The Draft Environmental Impact Statement (DEIS) for the Atlantic Coast Pipeline (ACP), released December 30 by the Federal Energy Regulatory Commission (FERC), unfortunately exceeded –negatively – the already low expectations most people had for it. The 3-volume, 2,375-page document was prepared pursuant to requirements under the National Environmental Policy Act (NEPA). Written comments are due Thursday April 6. There will also an opportunity for people to comment in person at several public meetings; details on those will be forthcoming.
FERC stated that its purpose in preparing the DEIS was to:
- identify and assess potential impacts on the natural and human environment that would result from constructing and operating the ACP;
- describe and evaluate reasonable alternatives to the ACP that would avoid or minimize adverse impacts on the environment;
- identify and recommend specific mitigation measures, as necessary, to avoid or further reduce/minimize environmental impacts; and
- encourage and facilitate involvement by the public and interested agencies in the environmental review process.
The agency’s identification of potential environmental impacts was generally comprehensive. But, it’s analysis and evaluation of those impacts, as well as its judgment about alternatives that the law requires FERC to consider, was seriously wanting. ABRA’s Steering Committee prior to the release of the DEIS began to develop response plans. The committee confers further on January 5 to finalize plans to comprehensively analyze the DEIS and to develop plans for mobilizing concerned citizens and communities to become fully engaged in providing critical comments to FERC. A press release jointly issued on December 30 by several ABRA member organizations (sent in a separate email to the ABRA mailing list that afternoon) discussed some of the shortcomings. Below are some of the conclusions that FERC staff articulates in the DEIS:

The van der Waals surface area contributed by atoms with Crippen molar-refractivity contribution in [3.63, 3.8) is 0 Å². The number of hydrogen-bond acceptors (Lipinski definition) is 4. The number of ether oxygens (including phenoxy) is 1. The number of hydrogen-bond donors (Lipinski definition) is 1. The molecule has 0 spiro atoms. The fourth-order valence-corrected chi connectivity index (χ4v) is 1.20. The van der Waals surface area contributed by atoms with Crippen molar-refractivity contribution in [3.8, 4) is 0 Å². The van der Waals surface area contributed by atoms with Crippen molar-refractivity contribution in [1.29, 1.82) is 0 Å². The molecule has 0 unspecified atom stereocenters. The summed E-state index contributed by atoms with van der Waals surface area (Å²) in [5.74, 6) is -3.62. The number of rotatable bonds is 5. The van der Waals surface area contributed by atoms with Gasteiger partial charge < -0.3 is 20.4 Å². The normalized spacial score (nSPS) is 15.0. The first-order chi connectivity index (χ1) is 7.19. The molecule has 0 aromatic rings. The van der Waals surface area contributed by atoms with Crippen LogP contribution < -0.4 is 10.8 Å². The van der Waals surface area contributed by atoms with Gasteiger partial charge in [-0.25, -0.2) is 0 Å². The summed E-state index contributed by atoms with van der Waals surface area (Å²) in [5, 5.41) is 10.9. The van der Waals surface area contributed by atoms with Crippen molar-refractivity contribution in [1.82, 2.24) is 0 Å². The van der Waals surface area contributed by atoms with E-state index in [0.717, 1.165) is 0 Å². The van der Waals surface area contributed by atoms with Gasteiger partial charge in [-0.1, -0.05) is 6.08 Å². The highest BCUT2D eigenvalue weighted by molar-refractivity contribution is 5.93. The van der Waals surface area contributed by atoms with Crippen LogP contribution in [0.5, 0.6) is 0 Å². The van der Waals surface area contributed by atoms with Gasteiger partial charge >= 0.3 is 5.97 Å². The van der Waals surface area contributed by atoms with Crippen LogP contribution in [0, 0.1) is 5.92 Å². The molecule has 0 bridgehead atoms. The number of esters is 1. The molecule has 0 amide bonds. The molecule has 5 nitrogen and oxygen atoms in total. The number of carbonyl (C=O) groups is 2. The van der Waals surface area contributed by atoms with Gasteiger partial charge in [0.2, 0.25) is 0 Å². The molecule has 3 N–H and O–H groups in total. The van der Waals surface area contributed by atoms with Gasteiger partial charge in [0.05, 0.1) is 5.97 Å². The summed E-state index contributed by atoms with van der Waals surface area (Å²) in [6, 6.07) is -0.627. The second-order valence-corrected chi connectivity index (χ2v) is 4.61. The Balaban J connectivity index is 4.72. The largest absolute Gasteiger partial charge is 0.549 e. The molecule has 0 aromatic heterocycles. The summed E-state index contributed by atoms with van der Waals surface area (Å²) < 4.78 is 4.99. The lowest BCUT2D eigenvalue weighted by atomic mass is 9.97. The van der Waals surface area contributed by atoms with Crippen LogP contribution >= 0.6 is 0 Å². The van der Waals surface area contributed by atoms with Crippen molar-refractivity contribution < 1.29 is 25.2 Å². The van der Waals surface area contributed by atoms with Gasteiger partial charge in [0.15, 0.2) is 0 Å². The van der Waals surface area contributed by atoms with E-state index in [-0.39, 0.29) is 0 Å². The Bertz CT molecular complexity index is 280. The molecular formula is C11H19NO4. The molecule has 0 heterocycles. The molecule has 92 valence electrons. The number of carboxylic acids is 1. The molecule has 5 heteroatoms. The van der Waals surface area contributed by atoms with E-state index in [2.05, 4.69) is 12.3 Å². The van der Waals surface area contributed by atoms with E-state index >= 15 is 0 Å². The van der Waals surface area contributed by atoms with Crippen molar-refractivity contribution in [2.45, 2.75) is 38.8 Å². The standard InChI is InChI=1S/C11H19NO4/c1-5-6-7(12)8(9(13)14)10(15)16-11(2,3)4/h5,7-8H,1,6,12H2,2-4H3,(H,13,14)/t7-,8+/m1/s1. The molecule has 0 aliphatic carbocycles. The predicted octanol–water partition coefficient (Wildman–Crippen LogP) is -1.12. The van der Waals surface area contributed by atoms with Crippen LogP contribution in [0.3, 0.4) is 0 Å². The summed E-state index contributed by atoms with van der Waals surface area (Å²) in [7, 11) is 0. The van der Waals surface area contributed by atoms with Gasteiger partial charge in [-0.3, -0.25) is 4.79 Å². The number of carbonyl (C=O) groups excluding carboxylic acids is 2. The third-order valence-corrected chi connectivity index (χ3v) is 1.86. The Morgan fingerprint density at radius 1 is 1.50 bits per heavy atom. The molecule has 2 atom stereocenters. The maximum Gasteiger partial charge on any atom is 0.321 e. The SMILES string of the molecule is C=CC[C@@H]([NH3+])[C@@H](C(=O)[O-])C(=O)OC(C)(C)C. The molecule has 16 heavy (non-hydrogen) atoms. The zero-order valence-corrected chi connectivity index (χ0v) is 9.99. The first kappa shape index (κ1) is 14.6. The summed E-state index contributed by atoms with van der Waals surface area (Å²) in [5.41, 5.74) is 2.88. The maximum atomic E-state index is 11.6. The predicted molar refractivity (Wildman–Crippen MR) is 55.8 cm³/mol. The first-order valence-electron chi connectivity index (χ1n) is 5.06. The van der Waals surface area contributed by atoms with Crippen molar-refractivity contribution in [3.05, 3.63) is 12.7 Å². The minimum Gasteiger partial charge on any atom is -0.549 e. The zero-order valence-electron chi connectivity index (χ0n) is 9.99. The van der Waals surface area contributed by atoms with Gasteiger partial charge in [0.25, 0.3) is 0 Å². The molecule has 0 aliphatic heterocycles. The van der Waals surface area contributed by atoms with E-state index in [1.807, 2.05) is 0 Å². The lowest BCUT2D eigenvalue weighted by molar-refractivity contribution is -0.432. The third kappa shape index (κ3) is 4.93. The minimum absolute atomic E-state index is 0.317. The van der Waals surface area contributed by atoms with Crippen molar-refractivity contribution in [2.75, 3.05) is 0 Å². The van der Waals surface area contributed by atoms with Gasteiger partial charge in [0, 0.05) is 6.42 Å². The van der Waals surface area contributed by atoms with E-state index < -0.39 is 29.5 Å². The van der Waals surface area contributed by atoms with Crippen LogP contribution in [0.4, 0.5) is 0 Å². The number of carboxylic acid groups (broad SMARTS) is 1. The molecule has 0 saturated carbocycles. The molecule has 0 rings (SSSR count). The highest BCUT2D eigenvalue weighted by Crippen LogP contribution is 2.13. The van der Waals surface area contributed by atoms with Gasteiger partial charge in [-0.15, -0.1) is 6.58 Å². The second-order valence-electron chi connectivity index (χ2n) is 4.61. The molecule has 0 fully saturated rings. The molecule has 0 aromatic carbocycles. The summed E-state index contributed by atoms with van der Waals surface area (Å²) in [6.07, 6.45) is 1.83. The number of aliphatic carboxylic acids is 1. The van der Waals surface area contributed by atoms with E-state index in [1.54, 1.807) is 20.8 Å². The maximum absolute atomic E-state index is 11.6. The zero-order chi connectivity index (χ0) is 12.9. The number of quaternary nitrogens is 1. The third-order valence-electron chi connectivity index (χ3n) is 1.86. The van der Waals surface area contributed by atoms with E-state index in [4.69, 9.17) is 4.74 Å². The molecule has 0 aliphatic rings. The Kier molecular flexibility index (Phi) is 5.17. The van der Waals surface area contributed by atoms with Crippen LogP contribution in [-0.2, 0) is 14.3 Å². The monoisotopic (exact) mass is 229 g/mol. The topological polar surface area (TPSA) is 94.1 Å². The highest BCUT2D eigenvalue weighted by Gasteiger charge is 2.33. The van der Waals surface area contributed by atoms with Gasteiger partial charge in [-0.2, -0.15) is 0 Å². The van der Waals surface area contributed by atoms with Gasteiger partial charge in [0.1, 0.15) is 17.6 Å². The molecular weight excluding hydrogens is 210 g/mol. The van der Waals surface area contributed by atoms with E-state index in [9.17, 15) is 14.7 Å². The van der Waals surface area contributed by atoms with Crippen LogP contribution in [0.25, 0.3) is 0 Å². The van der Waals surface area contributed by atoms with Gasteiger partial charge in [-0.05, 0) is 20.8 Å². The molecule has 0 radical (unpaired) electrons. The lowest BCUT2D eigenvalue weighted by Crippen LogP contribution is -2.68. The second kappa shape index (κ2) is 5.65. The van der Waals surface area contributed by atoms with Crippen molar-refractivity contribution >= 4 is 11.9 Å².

- “Because the Commission does not have a program for or direct the development of the natural gas industry’s infrastructure, either on a broad regional basis or in the design of specific projects, and does not engage in regional planning exercises that would result in the selection of one project over another, we have determined that it would not be appropriate to prepare a programmatic EIS.”
- “Because a natural gas transportation project is proposed before the FERC, it is not likely that it would lead to additional drilling and production. In fact, the opposite causal relationship is more likely.”
- “Based on our review of Atlantic’s and DTI’s proposed construction methods, its implementation of impact avoidance and minimization measures, and our consultations with state agencies and other resource managers, along with our recommendations, we conclude that the potential for the ACP to initiate or be affected by damaging karst conditions would be adequately minimized. “
- “Concerns were raised regarding the potential for construction activities to intercept subterranean streams and “behead” the water source. We conclude the likelihood of intercepting a saturated karst conduit is very low.”
- “Based on literature reviews and discussions with real estate appraisers, we conclude that the ACP would not result in decreased property values.”
- “Based on the implementation of impact avoidance, minimization, and mitigation measures, we have concluded that the majority of impacts from construction and operation of the ACP, when added to the impacts of other projects, would not result in a significant cumulative impact on the environment.”
- “Based on an extensive review of publicly available information, we have found no evidence that karst hazards such as sinkhole development pose a safety or integrity risk to interstate transmission pipeline facilities. For these reasons, we conclude that the ACP would not significantly affect public safety.”
And finally, in one of the most outrageous passages in the DEIS:
- “Yogaville is located over 4 miles from the ACP and, therefore, we conclude no direct or indirect impacts on tourism to Yogaville would result from construction and operation of the projects.” (Note: Yogaville’s property line is only 150-yards from the ACP route, not 4 miles. Further, the Ashram at Yogaville would be only six-tenths of a mile from the ACP. The FERC staff is obviously geographically and geometrically challenged.)